With everyone patiently looking forward to the screening of The Avengers; The infinity war, such a reason isn’t farfetched. It’s no other the amazing work of Marvel’s Black Panther. Shot in an African scene, Black Panther has been rightly described as the first true African superhero (what of our darling Blade?). Black Panther brought so many African culture and nature to the forefront unlike anything the world has ever seen. For the first time, the world can see Africa from the eyes of an African. With wide acceptability round the world to the Middle East Asia, Black Panther might end up the superhero your child wants to be like.
As well epitomized by critics, “Black Panther could have been just another Marvel romp—a fun but ultimately disposable entry in the studio’s catalogue. But Ryan Coogler and company had the power, and perhaps the responsibility, to do much more. And they did.” Unlike other Marvel movies we have had in past years, Black Panther came with a blast. Considering the great success behind the movie, Marvel’s new movie releasing this month ending is widely expected.
Shot in the imaginary African nation of Wakanda, our first insight into the movie is the great technologies found in the nation despite their reluctance to relate with the outside world. Ooh, did I forget, they are brilliant set of people. The story started off with the insubordination of N’Jobu, brother to T’Chaka, the Black Panther, who facilitated the theft of vibranium in an attempt to arm black people all over the world against their oppressors; N’Jobu is killed by T’Chaka, T’Challa’s father for his attempt to end the centuries of isolation that have kept Wakanda safe.
T’Chaka dies and young prince T’Challa have to return home to his throne and take on the reins of the Black Panther, a role played by all Wakandan kings. It is no surprise to see one of Africa culture exhibited in his ascension to the throne. Although, it’s most unlikely to find a crown prince fight against a leader of a tribe, it is however common to see every king go through a spiritual rite and another as it’s evident in T’Challa seeing his dead father T’Chaka. This reinforces African belief in an afterlife.
It didn’t take long before we got introduced to another exciting young man, Erik Killmonger. He works for Ulysses Klaus, an established enemy of Wakanda. He collaborated with N’Jobu in the theft of vibranium. Erik Killmonger will later end up being the antagonist of the Black Panther. He can be seen in the museum questioning the curator where African heritages lies in a glass cage away from its original home. Killmonger brought a new face to an antagonist we’ve ever seen since Loki in Thor: The dark world. He may be ruthless but he’s just the perfect villain for a movie like Black Panther. He was the villain who could easily have passed for a superhero.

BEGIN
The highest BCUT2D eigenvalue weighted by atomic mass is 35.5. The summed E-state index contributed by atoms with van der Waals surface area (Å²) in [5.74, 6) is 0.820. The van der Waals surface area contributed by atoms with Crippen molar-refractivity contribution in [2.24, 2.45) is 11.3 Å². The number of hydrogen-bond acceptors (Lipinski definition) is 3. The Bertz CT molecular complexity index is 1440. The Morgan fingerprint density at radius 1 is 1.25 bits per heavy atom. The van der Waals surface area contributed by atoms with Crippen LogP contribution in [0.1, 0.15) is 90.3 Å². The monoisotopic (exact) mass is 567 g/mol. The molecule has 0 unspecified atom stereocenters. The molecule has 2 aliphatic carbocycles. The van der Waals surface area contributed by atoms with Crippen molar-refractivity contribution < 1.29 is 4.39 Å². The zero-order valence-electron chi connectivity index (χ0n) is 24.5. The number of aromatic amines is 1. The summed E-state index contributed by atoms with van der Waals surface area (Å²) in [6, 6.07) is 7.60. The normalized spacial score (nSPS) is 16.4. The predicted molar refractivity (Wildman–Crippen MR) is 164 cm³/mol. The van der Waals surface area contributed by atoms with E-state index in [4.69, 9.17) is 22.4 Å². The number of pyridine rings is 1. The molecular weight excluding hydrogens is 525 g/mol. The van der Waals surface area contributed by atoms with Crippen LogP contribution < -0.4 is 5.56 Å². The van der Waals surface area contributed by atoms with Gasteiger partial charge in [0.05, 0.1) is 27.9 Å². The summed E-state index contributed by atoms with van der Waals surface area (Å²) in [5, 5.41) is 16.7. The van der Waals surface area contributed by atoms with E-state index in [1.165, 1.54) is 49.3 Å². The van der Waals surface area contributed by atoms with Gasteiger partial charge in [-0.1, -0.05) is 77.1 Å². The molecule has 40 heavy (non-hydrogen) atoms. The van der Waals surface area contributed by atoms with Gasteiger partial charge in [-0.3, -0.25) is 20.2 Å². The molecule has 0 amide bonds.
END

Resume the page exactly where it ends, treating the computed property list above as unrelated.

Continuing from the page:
Little seems known about his history at the onset, except he studied at the MIT, fought in wars in Iraq and even his home continent, Africa. He earned the name Killmonger because of his efficiency and reputation as a black Ops soldier. On his body are bumps or scars he made for each kill he makes. With his chest almost filled up and already covering his back, you can’t only help but wonder how ruthless this young man was. Michael Jordan who played Erik said it was about 2,200 scars. Phew! Who kills that much people? It was later revealed he is the orphaned son of N’Jobu, cousin to the Black Panther.
Another Africa beauty was displayed here. The man of the Chambri tribe believes it descended from the crocodile and hence conduct scarification similar to that of Killmonger.
We’ve seen beautiful footages from The infinity wars and we all wait to see what Thanos does with the infinity stones. Meanwhile, if you haven’t seen Black Panther you stand a great loss to understand what T’Challa meant by “…and give that man a shield…. ”